“And this can help clear blockages in our bodies and emotional lives,” says Stav.
3) Don’t forget your micro-community
In July, I wrote about the rise of the micro-community at the time of COVID-19. While none of us want to be locked down a second time, it’s important to notice the people that are right there in front of us – even if we live alone. I knew I’d get back late after my flight from London, so I texted my neighbor Chani on the fifth floor to ask if she could buy me a few vegetables to make my first breakfast that bit easier. When I arrived at my apartment, a bag of groceries was sitting outside my door. Another friend had re-stocked my cleaning supplies while I was gone.
During a Sukkot evening walk, I passed a neighbor by chance on the street. We had a masked chat and the conversation helped me feel connected.
“Every little interaction counts,” says Dr. Dina Wyshogrod, a Jerusalem based mindfulness coach and clinical psychologist.
“Even if you don’t know a person’s name, you can send good energy to them and they’ll pick up on it. When we share loving kindness, we calm the vibes around us. And right now we have a common goal: we’re trying to figure out how to survive this thing.” So connect with your neighbors in whatever socially distanced way you can, and reap the rewards.
4) Go forest bathing from the comfort of your own home
The Japanese have long regarded forest bathing as a form of therapy that can reduce stress and boost our immune systems. Yet while we’d all love to head out to nature right now, we can’t. Thankfully though, we can still reap the benefits by exploring a cool, interactive soundmap that’s been created as a forerunner to the 2021 International Forest Festival in the UK.
Over 550 people from more than 50 countries have contributed short audio postcards, showcasing aural tones and textures from the world’s woodlands, which you can listen to for free at timberfestival.org.uk/soundsoftheforest-soundmap/.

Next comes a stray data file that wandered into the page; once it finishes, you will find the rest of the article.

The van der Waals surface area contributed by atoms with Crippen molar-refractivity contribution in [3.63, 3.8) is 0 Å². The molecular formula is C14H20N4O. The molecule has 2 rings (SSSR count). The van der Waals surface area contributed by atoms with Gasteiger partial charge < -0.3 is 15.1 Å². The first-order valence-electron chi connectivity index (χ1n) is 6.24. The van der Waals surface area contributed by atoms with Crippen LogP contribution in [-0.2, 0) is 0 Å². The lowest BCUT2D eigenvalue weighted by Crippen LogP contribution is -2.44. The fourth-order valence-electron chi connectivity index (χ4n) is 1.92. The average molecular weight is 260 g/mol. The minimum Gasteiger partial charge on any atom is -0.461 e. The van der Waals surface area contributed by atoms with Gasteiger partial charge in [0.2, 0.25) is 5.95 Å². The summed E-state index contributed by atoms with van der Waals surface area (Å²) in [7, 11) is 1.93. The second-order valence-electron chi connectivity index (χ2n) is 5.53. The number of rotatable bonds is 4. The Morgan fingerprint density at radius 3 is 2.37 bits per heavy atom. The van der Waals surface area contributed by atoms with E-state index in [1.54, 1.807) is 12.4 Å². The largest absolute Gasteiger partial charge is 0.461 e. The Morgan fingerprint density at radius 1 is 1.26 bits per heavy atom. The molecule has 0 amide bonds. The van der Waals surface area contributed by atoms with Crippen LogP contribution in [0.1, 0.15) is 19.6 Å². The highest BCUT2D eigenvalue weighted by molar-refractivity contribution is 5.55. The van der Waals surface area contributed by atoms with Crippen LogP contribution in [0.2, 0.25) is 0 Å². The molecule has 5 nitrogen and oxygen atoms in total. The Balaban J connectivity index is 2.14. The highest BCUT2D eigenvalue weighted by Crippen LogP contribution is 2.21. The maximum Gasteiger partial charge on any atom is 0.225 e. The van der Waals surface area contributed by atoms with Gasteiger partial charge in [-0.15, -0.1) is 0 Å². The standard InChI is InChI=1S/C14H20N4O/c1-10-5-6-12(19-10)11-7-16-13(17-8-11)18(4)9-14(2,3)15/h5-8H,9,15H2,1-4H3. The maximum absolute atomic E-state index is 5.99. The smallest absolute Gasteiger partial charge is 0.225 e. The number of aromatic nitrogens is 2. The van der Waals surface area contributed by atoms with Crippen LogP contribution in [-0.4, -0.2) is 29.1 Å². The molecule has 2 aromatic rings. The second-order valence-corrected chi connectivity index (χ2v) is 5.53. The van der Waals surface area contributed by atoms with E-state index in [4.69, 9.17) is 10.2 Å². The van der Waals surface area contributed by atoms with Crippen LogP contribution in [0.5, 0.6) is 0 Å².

Just click on a location and let the sound of birds chirping and waterfalls crashing wake up your senses while you stay safe inside.
“By accessing this audible forest map, we can all engage in shinrin-yoku (forest bathing) from the comfort of our own homes,” says Hinako Omori, a musician who is now using the map as inspiration for an original piece of music. While the map features sound clips from the UAE and Turkey, there are no contributions from Israel. So if you’re lucky enough to live within a kilometer of a forest, you can help us get Israel on the map. Visit https://timberfestival.org.uk/soundsoftheforest/ for full information about how to upload your forest sounds and watch your stress melt away as you click your way to calmness.
5) Reboot your energetic system
If lockdown 2.0 is more permissive than the first one, why does it already feel so hard? The answer, according to Tracy Alexander, a Tel Aviv based meditation teacher and mindset coach who’s offering guided self-healing sessions on Zoom, is that we have already used up a lot of our ‘adaption energy’.
“We’ve already done this once; therefore our systems have become overloaded and we have a reduced capacity to adapt to challenges,” she explains.
“Most of us don’t have a daily meditation practice and therefore we’re operating within a system that needs a reboot – like when a computer has too many tabs open.”
To deal with this overload, Alexander recommends establishing a pre-sleep routine that’s all about self-care.
“Close the blinds, go to bed before midnight, don’t stare at your phone or computer directly before bed and don’t consume caffeine or sugar.”
Learning how to breathe is also helpful.
“Google ‘Nadi Shodhana.’ It’s an alternate nostril-breathing technique that works to unify both hemispheres of the brain. You could also try pressing your index and middle finger just above each eyebrow, to stimulate a pressure point named ‘perspective.’ Hold these points for two minutes, then move one hand to the heart and the other to the naval. Feel for the pulse and breathe. This is a nice way to refresh the system, when you’re feeling bogged down.” Whatever you choose to focus on, remember the words of the 6th century Taoist philosopher and poet, Lao Tzu, who wrote: “Do man’s vision’s last? Do man’s illusions? Take things as they come; all things pass.”